Last Updated on January 3, 2023
When it comes to reducing CO2 emissions, some politicians dream of plan A: replace all flights shorter than 750 kilometers with high-speed rail. If that dream were to become a reality, it would be a nightmare for emissions.
We will first have a look at direct emissions. For trains, the distance has little influence on the emissions per passenger per kilometer (pkm), but the average load factor is important. For HSR that factor is 50%. For reference load factors of 30% have been added , the average for the regular train, and of 70%.
Due to their great flexibility, aircraft have a high and stable load factor of more than 80%, but with aircraft the distance makes a difference. Following an often-made division, we looked at destinations that are less than 250 km, from 250 to 500 km, from 500 to 750 km and from 750 to 1500 km removed from Amsterdam. All distances as the crow flies
The average emissions from flights between 500 and 750 km, 90 grams/pkm, turned out to be almost equal to the average of flights between 250 and 500 km, 92 grams/pkm. In the graph they are therefore presented as one:
HSR clearly performs better than aircraft in terms of direct emissions. But this is only part of the story. The construction of HSR track comes with quite a lot of emissions and you really must factor that in. As we will see the volume of traffic, the number of passengers per year, will then be very important for the emissions per pkm.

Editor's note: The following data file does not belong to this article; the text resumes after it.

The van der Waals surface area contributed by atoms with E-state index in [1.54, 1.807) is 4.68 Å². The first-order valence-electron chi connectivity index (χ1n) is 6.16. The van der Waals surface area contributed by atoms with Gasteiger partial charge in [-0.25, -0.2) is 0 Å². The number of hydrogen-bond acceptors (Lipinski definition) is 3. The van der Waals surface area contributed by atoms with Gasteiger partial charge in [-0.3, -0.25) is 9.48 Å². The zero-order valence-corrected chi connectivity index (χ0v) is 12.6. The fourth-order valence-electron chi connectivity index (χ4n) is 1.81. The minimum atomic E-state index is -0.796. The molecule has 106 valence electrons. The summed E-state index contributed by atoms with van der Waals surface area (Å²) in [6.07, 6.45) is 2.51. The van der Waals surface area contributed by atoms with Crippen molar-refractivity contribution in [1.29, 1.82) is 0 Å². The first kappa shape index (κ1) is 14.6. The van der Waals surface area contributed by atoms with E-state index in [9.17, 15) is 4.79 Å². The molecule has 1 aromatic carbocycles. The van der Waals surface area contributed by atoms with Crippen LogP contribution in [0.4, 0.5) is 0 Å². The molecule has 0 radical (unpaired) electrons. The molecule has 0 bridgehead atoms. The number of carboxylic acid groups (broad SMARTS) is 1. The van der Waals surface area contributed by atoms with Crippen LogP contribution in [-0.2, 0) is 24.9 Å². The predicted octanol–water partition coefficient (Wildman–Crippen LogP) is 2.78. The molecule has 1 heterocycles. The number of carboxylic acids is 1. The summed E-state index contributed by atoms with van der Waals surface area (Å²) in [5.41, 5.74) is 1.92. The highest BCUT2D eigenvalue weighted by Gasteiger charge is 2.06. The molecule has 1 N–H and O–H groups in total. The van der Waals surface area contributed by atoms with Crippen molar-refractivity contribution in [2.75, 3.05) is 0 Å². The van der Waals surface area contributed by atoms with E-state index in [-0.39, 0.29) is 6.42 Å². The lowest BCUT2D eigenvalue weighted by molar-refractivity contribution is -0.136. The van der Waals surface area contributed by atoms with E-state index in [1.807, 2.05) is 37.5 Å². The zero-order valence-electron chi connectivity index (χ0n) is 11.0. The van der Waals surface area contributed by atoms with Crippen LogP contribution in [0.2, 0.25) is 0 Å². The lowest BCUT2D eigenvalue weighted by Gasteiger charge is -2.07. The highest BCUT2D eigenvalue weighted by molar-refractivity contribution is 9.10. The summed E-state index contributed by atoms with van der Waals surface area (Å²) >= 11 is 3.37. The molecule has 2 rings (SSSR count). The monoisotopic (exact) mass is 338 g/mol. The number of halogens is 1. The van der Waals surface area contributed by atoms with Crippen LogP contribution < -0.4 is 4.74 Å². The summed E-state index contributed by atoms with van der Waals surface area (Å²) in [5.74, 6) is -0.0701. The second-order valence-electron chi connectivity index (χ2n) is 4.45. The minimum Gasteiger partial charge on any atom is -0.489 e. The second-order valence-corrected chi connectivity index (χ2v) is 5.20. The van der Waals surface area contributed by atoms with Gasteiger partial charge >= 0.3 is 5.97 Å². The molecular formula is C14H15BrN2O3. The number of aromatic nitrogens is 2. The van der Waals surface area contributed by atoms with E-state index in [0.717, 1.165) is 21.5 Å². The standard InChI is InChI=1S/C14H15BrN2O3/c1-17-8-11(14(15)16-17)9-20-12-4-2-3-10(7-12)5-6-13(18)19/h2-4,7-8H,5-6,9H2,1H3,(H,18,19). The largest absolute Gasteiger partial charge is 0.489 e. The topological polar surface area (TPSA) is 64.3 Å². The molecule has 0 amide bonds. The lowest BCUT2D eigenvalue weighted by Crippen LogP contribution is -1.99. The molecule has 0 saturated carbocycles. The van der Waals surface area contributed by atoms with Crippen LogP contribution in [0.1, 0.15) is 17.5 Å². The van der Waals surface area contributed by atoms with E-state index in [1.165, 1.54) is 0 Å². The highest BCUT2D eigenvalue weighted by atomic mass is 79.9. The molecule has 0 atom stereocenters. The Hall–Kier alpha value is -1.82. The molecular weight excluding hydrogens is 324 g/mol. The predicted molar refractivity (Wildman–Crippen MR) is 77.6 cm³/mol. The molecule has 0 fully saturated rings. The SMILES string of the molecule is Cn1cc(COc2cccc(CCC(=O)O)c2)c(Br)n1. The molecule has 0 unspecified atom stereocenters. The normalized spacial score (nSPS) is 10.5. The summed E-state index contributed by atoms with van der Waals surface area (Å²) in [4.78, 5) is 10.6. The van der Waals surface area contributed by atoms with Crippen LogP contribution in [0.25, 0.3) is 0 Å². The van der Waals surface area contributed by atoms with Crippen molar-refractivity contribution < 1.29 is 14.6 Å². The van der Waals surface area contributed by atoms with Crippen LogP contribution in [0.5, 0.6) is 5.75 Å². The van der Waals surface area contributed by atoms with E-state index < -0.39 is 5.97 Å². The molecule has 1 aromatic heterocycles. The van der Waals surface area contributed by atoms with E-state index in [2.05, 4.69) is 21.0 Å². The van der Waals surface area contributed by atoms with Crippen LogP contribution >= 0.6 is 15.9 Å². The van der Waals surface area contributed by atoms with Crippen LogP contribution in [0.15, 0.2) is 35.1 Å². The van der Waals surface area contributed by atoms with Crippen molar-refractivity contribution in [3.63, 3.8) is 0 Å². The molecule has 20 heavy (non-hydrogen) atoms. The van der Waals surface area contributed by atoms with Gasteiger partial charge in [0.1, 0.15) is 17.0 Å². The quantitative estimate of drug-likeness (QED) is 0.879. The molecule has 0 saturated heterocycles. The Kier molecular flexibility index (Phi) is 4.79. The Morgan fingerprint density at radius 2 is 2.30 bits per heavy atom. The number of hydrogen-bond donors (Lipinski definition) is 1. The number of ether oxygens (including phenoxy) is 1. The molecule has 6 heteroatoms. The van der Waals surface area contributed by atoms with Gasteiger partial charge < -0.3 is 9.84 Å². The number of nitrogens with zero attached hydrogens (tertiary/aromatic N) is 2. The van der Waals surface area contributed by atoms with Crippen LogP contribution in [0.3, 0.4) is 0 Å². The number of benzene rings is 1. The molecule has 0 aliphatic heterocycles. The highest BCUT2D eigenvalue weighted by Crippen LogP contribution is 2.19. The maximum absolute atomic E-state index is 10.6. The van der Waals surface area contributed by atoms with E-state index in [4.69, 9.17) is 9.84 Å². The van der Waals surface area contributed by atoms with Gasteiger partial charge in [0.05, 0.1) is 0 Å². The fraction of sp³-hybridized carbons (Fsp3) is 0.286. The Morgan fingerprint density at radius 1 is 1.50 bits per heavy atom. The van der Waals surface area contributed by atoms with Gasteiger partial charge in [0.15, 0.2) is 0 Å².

Emissions with infrastructure
According to a report by the European Court of Auditors, ECA, the limits for a viable HSR connection are distances of up to 500 km with at least 9 million passengers per year. We start with a million passengers and look no further than 750 km. This is the result for three different traffic volumes:
With at least 50% less emissions aircraft always perform better than HSR with a volume of one million or less passengers per year.
Incidentally, distances less than 250 km are rather unimportant, because at distances of up to 250 km HSR is not the alternative for aircraft, but for cars. Flights from Amsterdam to the destinations Brussels and Düsseldorf, for example, carry almost exclusively network traffic. These passengers start or end a longer journey via the Amsterdam hub. On these routes virtually no local traffic is carried.
Cost per ton avoided
So, for the average load factor of 50% the tipping point for emissions per passenger is three million passengers. However, the costs per ton of emissions avoided at that point are sky-high. Even with ten million passengers they are, at 1,510 euros per ton, still a multiple of the costs of plan B: promotion of the production of bio-kerosene. That plan would cost 316 euros per ton avoided:
Only with thirty million passengers or more will the costs per avoided ton be lower than that of plan B. You will find such high-volume routes in Japan and perhaps also in China, but not in Europe for the time being.